September 2016: Behavior…6 Realistic Strategies for Therapy Sessions and Life
You may not think that behavior modification falls within the skill set of a speech language pathologist. I have found a few strategies that have worked during my therapy sessions over the years.
I have found that making a connection with my clients, providing structure, and creating a vocabulary goes a long way with changing negative behaviors. A lot of literature states that anger is a symptom caused by a different feeling. No one is angry without a reason. Anger can be caused by disappointment, regret, and insecurity. Anger can be used to push people away. If you provide clear structure, clear consequences, and also include opportunities to have positive interactions with the individual. You will usually see the anger decrease.
The positive interactions are important because having a bond with another person is one of the most important components. When it comes down to it no one can be controlled. We all have our own ability to make decisions. If you provide rules and structures the child has to buy in to those rules and make the decision to follow them.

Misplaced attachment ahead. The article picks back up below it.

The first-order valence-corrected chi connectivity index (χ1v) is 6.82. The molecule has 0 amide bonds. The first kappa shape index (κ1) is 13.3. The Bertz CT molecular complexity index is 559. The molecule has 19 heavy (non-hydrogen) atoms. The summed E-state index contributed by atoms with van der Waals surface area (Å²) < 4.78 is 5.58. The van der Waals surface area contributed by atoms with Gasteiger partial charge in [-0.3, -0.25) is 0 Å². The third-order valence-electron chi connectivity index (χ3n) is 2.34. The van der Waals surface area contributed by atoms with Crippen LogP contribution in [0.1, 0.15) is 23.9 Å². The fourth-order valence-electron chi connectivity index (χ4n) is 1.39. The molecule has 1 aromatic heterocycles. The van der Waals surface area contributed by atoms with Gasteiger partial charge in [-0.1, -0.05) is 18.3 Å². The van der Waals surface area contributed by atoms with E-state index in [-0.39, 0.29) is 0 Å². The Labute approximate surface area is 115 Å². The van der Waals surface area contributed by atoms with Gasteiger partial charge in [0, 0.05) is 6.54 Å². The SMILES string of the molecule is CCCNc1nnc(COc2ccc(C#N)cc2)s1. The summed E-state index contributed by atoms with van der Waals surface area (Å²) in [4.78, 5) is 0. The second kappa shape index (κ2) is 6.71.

I have a son. Right now he is a toddler and there are times when I want him to just do what I say. Harvey Karp, MD, states that toddlers have primitive brains. These brains are still learning and interpreting both their environment and language. I choose to pick my battles. Patience is key. Sometimes you just need to wait out the tantrum. Sometimes the tantrum is a symptom of another factor like lack of ability to communicate, or feeling sick, hungry, or tired. Knowing your child and having a routine (at all ages) is also an important part of structuring behavior. Having clear expectations and clear consequences.
I use these strategies in life and also in my therapy practice. I will include my strategies to get almost every child to participate in a therapy routine.